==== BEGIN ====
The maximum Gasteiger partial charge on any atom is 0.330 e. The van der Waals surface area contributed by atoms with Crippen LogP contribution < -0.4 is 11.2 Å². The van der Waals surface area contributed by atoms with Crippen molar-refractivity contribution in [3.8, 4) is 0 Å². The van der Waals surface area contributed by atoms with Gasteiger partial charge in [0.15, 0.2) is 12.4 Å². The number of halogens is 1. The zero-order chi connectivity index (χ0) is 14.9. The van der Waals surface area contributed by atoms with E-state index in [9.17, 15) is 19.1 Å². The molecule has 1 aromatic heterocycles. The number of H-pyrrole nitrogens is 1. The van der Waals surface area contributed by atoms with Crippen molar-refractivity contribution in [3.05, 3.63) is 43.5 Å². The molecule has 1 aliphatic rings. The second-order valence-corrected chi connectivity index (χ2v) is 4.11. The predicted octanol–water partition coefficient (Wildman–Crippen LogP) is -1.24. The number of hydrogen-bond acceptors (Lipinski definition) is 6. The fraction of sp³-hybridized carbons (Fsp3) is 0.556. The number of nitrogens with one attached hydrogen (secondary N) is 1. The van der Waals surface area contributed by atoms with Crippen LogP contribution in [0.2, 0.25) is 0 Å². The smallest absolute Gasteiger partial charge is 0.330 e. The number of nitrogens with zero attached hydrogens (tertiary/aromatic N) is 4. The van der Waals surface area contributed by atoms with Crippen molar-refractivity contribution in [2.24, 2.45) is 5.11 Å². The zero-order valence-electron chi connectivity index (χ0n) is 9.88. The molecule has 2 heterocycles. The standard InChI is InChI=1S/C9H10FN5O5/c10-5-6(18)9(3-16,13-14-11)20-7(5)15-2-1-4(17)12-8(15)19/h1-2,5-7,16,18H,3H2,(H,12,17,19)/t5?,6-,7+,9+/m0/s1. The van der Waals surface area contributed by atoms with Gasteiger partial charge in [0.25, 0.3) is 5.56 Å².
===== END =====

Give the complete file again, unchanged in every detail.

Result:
The maximum Gasteiger partial charge on any atom is 0.330 e. The van der Waals surface area contributed by atoms with Crippen LogP contribution < -0.4 is 11.2 Å². The van der Waals surface area contributed by atoms with Crippen molar-refractivity contribution in [3.8, 4) is 0 Å². The van der Waals surface area contributed by atoms with Gasteiger partial charge in [0.15, 0.2) is 12.4 Å². The number of halogens is 1. The zero-order chi connectivity index (χ0) is 14.9. The van der Waals surface area contributed by atoms with E-state index in [9.17, 15) is 19.1 Å². The molecule has 1 aromatic heterocycles. The number of H-pyrrole nitrogens is 1. The van der Waals surface area contributed by atoms with Crippen molar-refractivity contribution in [3.05, 3.63) is 43.5 Å². The molecule has 1 aliphatic rings. The second-order valence-corrected chi connectivity index (χ2v) is 4.11. The predicted octanol–water partition coefficient (Wildman–Crippen LogP) is -1.24. The number of hydrogen-bond acceptors (Lipinski definition) is 6. The fraction of sp³-hybridized carbons (Fsp3) is 0.556. The number of nitrogens with one attached hydrogen (secondary N) is 1. The van der Waals surface area contributed by atoms with Crippen LogP contribution in [0.2, 0.25) is 0 Å². The smallest absolute Gasteiger partial charge is 0.330 e. The number of nitrogens with zero attached hydrogens (tertiary/aromatic N) is 4. The van der Waals surface area contributed by atoms with Crippen molar-refractivity contribution in [2.24, 2.45) is 5.11 Å². The zero-order valence-electron chi connectivity index (χ0n) is 9.88. The molecule has 2 heterocycles. The standard InChI is InChI=1S/C9H10FN5O5/c10-5-6(18)9(3-16,13-14-11)20-7(5)15-2-1-4(17)12-8(15)19/h1-2,5-7,16,18H,3H2,(H,12,17,19)/t5?,6-,7+,9+/m0/s1. The van der Waals surface area contributed by atoms with Gasteiger partial charge in [0.25, 0.3) is 5.56 Å².